By the terms of the agreement, NEPA assigned its right to distribute electric power on the ring-fenced island of Owerrinta, Osisioma, Ogbor Hill, Factory Road, and Port Harcourt Road in Aba, and also leased its distribution facilities within the contract area.

Despite the huge promise it held not only for Aba but for a country where stable power was elusive and officials were scouring for templates to keep the lights on across the country, it appeared as though Geometric Power would never light up Aba as the politically-influential Emeka Offor stood in the way.

Geometric was licenced in 2005 to deliver power supply to Aba and Ariaria business units, just two out of 18 business units in the Enugu Disco licence areas.

However, the Bureau of Public Enterprises (BPE) sold EEDC to Emeka Offor’s Interstate Electrics without exempting Aba from the sale, thereby causing friction between Interstate Electrics and Geometric.

The backing of former Vice President Namadi Sambo tilted the balance in favour of Offor’s Interstate Electrics.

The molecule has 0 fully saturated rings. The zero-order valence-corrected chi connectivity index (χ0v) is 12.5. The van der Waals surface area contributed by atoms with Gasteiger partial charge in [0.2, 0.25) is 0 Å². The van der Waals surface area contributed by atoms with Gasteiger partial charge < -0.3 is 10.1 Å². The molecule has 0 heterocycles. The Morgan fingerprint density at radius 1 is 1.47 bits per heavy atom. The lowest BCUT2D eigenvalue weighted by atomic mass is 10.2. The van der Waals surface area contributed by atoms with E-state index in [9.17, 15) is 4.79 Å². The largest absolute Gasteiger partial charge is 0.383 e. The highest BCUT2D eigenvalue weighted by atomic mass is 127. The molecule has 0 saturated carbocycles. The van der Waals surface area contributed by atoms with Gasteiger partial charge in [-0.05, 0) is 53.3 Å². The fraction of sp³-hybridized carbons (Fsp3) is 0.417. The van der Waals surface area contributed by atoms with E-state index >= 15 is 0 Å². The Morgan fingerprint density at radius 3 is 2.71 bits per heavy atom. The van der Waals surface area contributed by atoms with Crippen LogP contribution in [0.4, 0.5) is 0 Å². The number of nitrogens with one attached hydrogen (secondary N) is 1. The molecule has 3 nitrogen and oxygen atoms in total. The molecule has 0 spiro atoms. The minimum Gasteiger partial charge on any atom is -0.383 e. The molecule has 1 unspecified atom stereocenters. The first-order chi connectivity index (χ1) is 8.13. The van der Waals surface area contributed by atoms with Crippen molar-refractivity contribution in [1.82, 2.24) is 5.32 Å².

According to knowledgeable sources, the former vice president had vested interests in Interstate Electrics and wanted the company to end up buying Enugu Disco.

The Sambo-led National Council on Privatisation (NCP) bent the rules of the privatisation of the Power Holding Company of Nigeria (PHCN) successor companies, when Interstate Electrics failed to meet the August 21 deadline for the payment of the remaining 75 percent of the bid value.

The company was said to have lobbied the NCP and BPE to get them to grant it an extension to pay for the asset, for which industry analysts said there was no moral justification when similarly some investors were shut out at the preliminary stages in the same circumstances.